‘Star’ Is Kind Of Like ‘Empire,’ But Less Fun And With More Lenny Kravitz

The temptation here is to compare Fox’s new drama Star to its juggernaut drama Empire. It’s not an unreasonable temptation. Both are produced by Lee Daniels, and both focus on the music industry, and both feature a mostly black cast in a time when that is still far from the norm on a major network. Also, both feature extended musical interludes, and an almost reckless commitment to burning through plots at a breakneck speed, and Fox is debuting Star directly on the back of Empire’s midseason finale. There’s a nonzero chance that these two shows won’t just fold into each other one day and create a huge weekly two-hour block about musicians doing morally dubious things to each other between performances.

But, even with that all said, there are some differences worth pointing out, some of them good, some of them… less so. And Lenny Kravitz is in this one. I’m not sure where exactly that falls on the scale of good to bad, but I am sure it’s worth noting. He looks like he’s in his own wardrobe, too. I choose to believe they had different outfits selected for his character but he refused to change.

(And where does a guy named “Lenny” get off getting a nose ring? It’s a fair question. But look at me, going on and on about Lenny Kravitz again.)

Anyway, the show: Star focuses on a young woman named Star (Jude Demorest) who wants to be a star. She starts out the show in a foster home in Pittsburgh, with bad foster parents who make her do the dishes, which would feel like a bigger deal if Star didn’t promptly bolt to find her half-sister, Simone (Brittany O’Grady), who has really bad foster parents. (More on this in a bit.) The two of them then flee to Atlanta with a spoiled teen musician named Alexandra (Ryan Destiny) who Star met on Instagram (and who is secretly the daughter of a fabulously wealthy rock star played by Lenny Kravitz and his scarves, who call Alexandra “a talentless brat”), where they meet up with their church-loving, Gospel-singing, salon-owning godmother, Carlotta (Queen Latifah, who is really kind of great in this), and start trying to build their music career.

Which is fine. There is almost definitely a show in there. On paper, you could do a heck of a lot worse than “an economically mismatched girl group tries to make it in the music business on a show helmed by one of TV’s most successful producers.” The problem it has so far is balance. This is where the differences with Empire come in.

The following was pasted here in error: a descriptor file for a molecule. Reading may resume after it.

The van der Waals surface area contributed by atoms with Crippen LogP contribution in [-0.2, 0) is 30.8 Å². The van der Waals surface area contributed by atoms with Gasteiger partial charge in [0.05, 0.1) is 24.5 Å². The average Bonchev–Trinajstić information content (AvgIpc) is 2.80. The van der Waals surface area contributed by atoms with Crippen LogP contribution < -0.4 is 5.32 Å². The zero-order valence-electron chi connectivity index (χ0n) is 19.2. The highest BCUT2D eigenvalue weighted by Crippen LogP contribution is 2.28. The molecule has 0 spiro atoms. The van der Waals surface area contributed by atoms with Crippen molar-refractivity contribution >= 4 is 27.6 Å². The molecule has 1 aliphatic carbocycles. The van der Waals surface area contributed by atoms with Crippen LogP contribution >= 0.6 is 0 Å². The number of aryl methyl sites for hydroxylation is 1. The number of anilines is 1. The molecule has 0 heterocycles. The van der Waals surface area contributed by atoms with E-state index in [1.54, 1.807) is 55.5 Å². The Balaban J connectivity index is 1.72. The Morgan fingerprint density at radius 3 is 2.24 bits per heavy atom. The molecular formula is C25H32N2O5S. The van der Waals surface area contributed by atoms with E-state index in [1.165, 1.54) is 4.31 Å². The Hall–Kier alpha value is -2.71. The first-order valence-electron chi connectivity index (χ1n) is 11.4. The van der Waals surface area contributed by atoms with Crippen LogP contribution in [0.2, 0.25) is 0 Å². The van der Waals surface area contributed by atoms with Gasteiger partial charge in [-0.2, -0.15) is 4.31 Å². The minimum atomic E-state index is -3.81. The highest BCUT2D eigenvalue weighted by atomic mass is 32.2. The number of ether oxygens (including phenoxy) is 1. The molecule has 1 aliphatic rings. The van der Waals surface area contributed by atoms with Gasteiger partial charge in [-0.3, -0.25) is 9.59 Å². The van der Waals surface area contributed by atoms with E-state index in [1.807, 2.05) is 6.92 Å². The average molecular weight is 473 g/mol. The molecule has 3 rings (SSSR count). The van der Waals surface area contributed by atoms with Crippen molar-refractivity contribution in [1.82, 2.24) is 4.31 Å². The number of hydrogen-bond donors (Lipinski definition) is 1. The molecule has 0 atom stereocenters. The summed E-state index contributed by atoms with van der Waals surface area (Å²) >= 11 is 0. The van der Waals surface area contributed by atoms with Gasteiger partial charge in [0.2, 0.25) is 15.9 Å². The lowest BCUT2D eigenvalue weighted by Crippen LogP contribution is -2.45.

Empire, despite its flaws, is a fun show. Yes, people get murdered, and people lose babies, and everyone on the show has been double crossed so many times that they show all be legitimately dizzy. But the characters are so big and bold — and, importantly, grown — that, when it really gets going, you just consume it like candy. Star is darker. A lot darker. I’ll try not to spoil all of this too much, but here are a few things that happen in the pilot alone:

  • A teenager is sexually assaulted by her foster parent
  • Someone gets stabbed with a huge kitchen knife
  • A teenager is pressured into dancing at a strip club to seduce a talent manager (played by Benjamin Bratt, who is very sleazy and loving it)
  • A different teenager displays serious substance abuse problems that stem from a life of non-stop trauma

And that’s fine, too. I mean, it’s not “fine,” like in life. It’s tragic. But it’s fine for a show or movie to address topics like that, because they’re real things that can really happen. It’s just… it’s a lot. And without a character like Cookie from Empire who is loud and bigger than life and will attack anyone with whatever is handy because Taraji P. Henson is the best, the fact that these girls are teenage runaways with really serious problems is something that’s hard to shake. Especially when those problems are brushed aside a little too easily, like when one of the singers problem-drinks before a performance and quite literally just shakes off the intoxication before taking the stage

Could it all improve? Well, yeah. Sure. As I said earlier, it does have a fair amount going for it, on paper. The trick will be taking the good stuff from that paper and putting in on the screen without glossing over the very serious, very real problems the show hurried up and gave all of its characters in the first 30 minutes of the pilot. Maybe they can just put Cookie on this show, too. I think that would help. But I say that about every show, so take it with a grain of salt.

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